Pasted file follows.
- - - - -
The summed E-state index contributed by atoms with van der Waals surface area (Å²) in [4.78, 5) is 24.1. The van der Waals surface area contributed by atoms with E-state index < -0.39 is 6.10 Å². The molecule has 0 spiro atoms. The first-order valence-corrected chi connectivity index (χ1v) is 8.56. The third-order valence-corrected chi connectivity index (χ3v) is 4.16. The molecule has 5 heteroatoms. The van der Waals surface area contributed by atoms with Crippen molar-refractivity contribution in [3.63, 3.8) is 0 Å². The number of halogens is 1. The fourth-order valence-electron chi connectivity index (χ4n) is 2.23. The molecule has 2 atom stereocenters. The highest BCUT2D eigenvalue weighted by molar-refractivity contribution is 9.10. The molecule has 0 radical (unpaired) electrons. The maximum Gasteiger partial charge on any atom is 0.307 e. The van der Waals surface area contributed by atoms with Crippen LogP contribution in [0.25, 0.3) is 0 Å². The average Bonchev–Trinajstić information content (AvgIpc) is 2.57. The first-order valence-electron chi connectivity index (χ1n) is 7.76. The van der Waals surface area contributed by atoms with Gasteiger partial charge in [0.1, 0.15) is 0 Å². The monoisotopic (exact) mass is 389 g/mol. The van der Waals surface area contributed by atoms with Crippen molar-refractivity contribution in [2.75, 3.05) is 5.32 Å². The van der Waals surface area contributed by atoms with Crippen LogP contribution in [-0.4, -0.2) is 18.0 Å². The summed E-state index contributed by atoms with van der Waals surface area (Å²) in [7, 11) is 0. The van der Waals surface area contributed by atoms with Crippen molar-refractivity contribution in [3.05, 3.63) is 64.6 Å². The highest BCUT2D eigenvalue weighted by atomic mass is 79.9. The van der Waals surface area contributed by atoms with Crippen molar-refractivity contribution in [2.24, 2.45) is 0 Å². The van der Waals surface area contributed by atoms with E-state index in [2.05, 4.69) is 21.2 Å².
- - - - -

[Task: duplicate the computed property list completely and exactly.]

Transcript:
The summed E-state index contributed by atoms with van der Waals surface area (Å²) in [4.78, 5) is 24.1. The van der Waals surface area contributed by atoms with E-state index < -0.39 is 6.10 Å². The molecule has 0 spiro atoms. The first-order valence-corrected chi connectivity index (χ1v) is 8.56. The third-order valence-corrected chi connectivity index (χ3v) is 4.16. The molecule has 5 heteroatoms. The van der Waals surface area contributed by atoms with Crippen molar-refractivity contribution in [3.63, 3.8) is 0 Å². The number of halogens is 1. The fourth-order valence-electron chi connectivity index (χ4n) is 2.23. The molecule has 2 atom stereocenters. The highest BCUT2D eigenvalue weighted by molar-refractivity contribution is 9.10. The molecule has 0 radical (unpaired) electrons. The maximum Gasteiger partial charge on any atom is 0.307 e. The van der Waals surface area contributed by atoms with Crippen LogP contribution in [0.25, 0.3) is 0 Å². The average Bonchev–Trinajstić information content (AvgIpc) is 2.57. The first-order valence-electron chi connectivity index (χ1n) is 7.76. The van der Waals surface area contributed by atoms with Gasteiger partial charge in [0.1, 0.15) is 0 Å². The monoisotopic (exact) mass is 389 g/mol. The van der Waals surface area contributed by atoms with Crippen molar-refractivity contribution in [2.75, 3.05) is 5.32 Å². The van der Waals surface area contributed by atoms with Crippen LogP contribution in [-0.4, -0.2) is 18.0 Å². The summed E-state index contributed by atoms with van der Waals surface area (Å²) in [7, 11) is 0. The van der Waals surface area contributed by atoms with Crippen molar-refractivity contribution in [3.05, 3.63) is 64.6 Å². The highest BCUT2D eigenvalue weighted by atomic mass is 79.9. The van der Waals surface area contributed by atoms with Crippen molar-refractivity contribution in [2.24, 2.45) is 0 Å². The van der Waals surface area contributed by atoms with E-state index in [2.05, 4.69) is 21.2 Å².